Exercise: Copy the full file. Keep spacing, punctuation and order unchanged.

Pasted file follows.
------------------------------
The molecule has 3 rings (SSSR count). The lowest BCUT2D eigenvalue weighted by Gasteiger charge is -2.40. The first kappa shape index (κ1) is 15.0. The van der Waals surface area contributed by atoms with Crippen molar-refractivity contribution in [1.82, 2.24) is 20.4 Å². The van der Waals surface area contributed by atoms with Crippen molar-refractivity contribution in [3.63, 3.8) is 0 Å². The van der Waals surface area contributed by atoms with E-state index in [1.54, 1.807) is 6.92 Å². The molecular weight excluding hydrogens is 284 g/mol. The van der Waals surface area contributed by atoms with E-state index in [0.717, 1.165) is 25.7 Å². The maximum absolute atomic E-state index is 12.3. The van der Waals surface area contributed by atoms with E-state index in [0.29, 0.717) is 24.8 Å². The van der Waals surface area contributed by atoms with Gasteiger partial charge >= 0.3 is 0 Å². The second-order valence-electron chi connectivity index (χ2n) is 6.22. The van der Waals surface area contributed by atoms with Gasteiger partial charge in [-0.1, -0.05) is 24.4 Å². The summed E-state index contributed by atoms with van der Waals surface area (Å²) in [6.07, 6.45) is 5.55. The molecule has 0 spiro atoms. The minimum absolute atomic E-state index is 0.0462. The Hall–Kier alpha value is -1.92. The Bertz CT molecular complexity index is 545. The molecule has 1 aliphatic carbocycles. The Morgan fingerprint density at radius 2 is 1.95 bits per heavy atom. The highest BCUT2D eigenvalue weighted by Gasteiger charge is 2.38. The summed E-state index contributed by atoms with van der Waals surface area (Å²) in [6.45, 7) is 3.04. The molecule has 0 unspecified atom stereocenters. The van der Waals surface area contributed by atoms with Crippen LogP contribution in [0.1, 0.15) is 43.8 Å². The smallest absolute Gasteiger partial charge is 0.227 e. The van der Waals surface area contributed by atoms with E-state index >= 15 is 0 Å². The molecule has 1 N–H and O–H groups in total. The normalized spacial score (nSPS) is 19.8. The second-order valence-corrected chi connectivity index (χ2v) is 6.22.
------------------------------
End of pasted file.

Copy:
The molecule has 3 rings (SSSR count). The lowest BCUT2D eigenvalue weighted by Gasteiger charge is -2.40. The first kappa shape index (κ1) is 15.0. The van der Waals surface area contributed by atoms with Crippen molar-refractivity contribution in [1.82, 2.24) is 20.4 Å². The van der Waals surface area contributed by atoms with Crippen molar-refractivity contribution in [3.63, 3.8) is 0 Å². The van der Waals surface area contributed by atoms with E-state index in [1.54, 1.807) is 6.92 Å². The molecular weight excluding hydrogens is 284 g/mol. The van der Waals surface area contributed by atoms with E-state index in [0.717, 1.165) is 25.7 Å². The maximum absolute atomic E-state index is 12.3. The van der Waals surface area contributed by atoms with E-state index in [0.29, 0.717) is 24.8 Å². The van der Waals surface area contributed by atoms with Gasteiger partial charge >= 0.3 is 0 Å². The second-order valence-electron chi connectivity index (χ2n) is 6.22. The van der Waals surface area contributed by atoms with Gasteiger partial charge in [-0.1, -0.05) is 24.4 Å². The summed E-state index contributed by atoms with van der Waals surface area (Å²) in [6.07, 6.45) is 5.55. The molecule has 0 spiro atoms. The minimum absolute atomic E-state index is 0.0462. The Hall–Kier alpha value is -1.92. The Bertz CT molecular complexity index is 545. The molecule has 1 aliphatic carbocycles. The Morgan fingerprint density at radius 2 is 1.95 bits per heavy atom. The highest BCUT2D eigenvalue weighted by Gasteiger charge is 2.38. The summed E-state index contributed by atoms with van der Waals surface area (Å²) in [6.45, 7) is 3.04. The molecule has 0 unspecified atom stereocenters. The van der Waals surface area contributed by atoms with Crippen LogP contribution in [0.1, 0.15) is 43.8 Å². The smallest absolute Gasteiger partial charge is 0.227 e. The van der Waals surface area contributed by atoms with E-state index >= 15 is 0 Å². The molecule has 1 N–H and O–H groups in total. The normalized spacial score (nSPS) is 19.8. The second-order valence-corrected chi connectivity index (χ2v) is 6.22.